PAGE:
Despite Valve’s protests
We posted on several new developments in the Dramatic v. Apple legal dispute earlier this week. To recap, Apple recently asked Valve to provide it with 436 Steam games sales details to help it recognise the markets in which Epic is competing. Initially, Valve declined to hand over the data because of how burdensome it would be to satisfy the demand, but now, the company has been ordered by a judge to comply.
This is bad news for Valve. Since it is a private corporation, it is not required to retain and report information to the same degree as a public company, as the company stated in its original position statement. This means that, as part of its “usual course of business,” Valve does not hold the sales data Apple asks for.
Valve said that it will need to access several databases that it usually does not, and gather “exhaustive” information on past sales as well as any price adjustment for the games since 2015 on every single game Apple requested information on.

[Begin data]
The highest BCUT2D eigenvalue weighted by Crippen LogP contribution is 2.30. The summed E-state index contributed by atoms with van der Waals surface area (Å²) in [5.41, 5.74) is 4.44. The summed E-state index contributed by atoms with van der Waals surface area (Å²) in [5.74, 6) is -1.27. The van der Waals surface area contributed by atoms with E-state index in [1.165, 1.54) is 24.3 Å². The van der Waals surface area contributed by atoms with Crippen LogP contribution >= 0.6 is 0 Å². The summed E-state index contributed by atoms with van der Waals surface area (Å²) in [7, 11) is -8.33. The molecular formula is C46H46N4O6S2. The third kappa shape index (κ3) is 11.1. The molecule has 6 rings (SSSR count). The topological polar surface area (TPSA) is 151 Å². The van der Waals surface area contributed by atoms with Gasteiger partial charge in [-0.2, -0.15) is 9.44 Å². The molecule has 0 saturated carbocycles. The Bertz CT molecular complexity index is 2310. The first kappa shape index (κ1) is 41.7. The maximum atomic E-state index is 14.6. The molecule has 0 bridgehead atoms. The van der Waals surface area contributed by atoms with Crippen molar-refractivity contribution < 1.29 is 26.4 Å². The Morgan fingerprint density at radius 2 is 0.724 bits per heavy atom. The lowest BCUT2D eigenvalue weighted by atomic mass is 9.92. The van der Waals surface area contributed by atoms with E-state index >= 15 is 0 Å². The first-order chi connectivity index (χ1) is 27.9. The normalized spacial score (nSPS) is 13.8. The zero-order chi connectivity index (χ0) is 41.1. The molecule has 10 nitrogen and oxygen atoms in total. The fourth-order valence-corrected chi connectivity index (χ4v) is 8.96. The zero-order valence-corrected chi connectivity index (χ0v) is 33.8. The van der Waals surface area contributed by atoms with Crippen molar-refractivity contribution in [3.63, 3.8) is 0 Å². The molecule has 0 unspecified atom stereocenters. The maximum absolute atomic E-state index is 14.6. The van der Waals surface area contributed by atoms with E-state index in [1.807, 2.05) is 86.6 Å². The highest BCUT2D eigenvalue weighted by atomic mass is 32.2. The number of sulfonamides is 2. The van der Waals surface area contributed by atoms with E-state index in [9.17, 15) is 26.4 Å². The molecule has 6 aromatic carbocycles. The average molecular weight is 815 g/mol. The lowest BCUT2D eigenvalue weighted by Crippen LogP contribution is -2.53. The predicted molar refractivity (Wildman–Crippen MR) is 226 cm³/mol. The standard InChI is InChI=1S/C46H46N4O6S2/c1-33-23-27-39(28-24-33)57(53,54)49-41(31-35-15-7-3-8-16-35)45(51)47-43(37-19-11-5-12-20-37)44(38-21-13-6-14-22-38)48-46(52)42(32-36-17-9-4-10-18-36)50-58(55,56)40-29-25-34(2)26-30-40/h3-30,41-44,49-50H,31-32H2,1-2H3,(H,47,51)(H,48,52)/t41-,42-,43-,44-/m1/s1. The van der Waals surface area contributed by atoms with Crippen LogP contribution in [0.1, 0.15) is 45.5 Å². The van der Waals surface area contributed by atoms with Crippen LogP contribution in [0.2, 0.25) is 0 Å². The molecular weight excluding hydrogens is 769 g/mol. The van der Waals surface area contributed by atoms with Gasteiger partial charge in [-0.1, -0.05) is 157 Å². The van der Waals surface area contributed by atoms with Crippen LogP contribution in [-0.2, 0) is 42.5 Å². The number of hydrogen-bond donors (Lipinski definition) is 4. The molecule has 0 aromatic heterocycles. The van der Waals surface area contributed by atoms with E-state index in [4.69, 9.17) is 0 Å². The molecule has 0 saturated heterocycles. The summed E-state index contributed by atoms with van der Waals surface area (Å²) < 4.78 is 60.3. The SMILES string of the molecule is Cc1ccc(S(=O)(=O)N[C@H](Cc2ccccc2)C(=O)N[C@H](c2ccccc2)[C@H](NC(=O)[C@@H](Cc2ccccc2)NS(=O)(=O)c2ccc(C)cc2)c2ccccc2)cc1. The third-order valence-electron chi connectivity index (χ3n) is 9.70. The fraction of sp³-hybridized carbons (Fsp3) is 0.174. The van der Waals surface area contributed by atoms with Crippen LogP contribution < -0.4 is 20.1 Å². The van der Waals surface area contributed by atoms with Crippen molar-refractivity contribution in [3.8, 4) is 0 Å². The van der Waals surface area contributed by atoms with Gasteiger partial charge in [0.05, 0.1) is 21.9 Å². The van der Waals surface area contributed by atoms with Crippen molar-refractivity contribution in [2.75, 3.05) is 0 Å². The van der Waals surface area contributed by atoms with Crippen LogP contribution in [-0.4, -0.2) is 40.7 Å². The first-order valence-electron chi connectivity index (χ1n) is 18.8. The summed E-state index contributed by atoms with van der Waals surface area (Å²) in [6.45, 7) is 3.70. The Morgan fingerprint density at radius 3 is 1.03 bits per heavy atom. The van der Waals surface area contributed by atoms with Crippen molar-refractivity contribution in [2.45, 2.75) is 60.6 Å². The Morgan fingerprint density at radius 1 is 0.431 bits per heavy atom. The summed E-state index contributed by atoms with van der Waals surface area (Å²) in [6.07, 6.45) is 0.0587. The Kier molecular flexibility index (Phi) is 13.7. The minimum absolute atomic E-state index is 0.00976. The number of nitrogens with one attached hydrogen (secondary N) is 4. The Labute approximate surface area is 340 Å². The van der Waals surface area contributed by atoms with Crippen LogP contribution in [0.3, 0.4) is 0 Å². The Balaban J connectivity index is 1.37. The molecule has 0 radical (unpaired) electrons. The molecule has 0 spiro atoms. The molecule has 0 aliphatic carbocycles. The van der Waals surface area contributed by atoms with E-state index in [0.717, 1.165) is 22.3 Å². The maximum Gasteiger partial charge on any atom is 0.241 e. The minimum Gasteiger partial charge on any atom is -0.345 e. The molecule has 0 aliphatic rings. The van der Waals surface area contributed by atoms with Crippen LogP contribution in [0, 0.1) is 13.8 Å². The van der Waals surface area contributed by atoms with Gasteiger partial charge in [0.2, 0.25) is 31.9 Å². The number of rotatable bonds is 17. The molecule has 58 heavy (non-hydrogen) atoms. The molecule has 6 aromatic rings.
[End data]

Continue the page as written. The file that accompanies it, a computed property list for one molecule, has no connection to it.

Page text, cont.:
However, Judge Thomas Hixson doesn’t feel the Valve would be especially burdensome in this process. The organisation apparently explained the procedure orally during a hearing, and it was not as difficult as it made it sound in its position statement.
One of Valve’s other main privacy-related objections. Valve argued that by giving its data to Apple, it would lose the competitive advantage that confidentiality offers. Hixson, on the other hand, disagrees, arguing that the allegedly in place protective order should be adequate to prevent third parties from accessing the data.
On the plus side, Hixson has thrown Valve a bone, asking the company to provide data on the requested games from 2017 and forwards, rather than 2015, as Apple had requested. The judge claims that data from any dates earlier than that will not be applicable to Apple’s case because the Epic Games Store did not come around until 2018.
The Judge’s full judgement is available here, but we’ve outlined his two key points above. We’ll keep you updated if Valve files an appeal, but if it doesn’t, the company has until March 8 to supply the documentation Apple needs.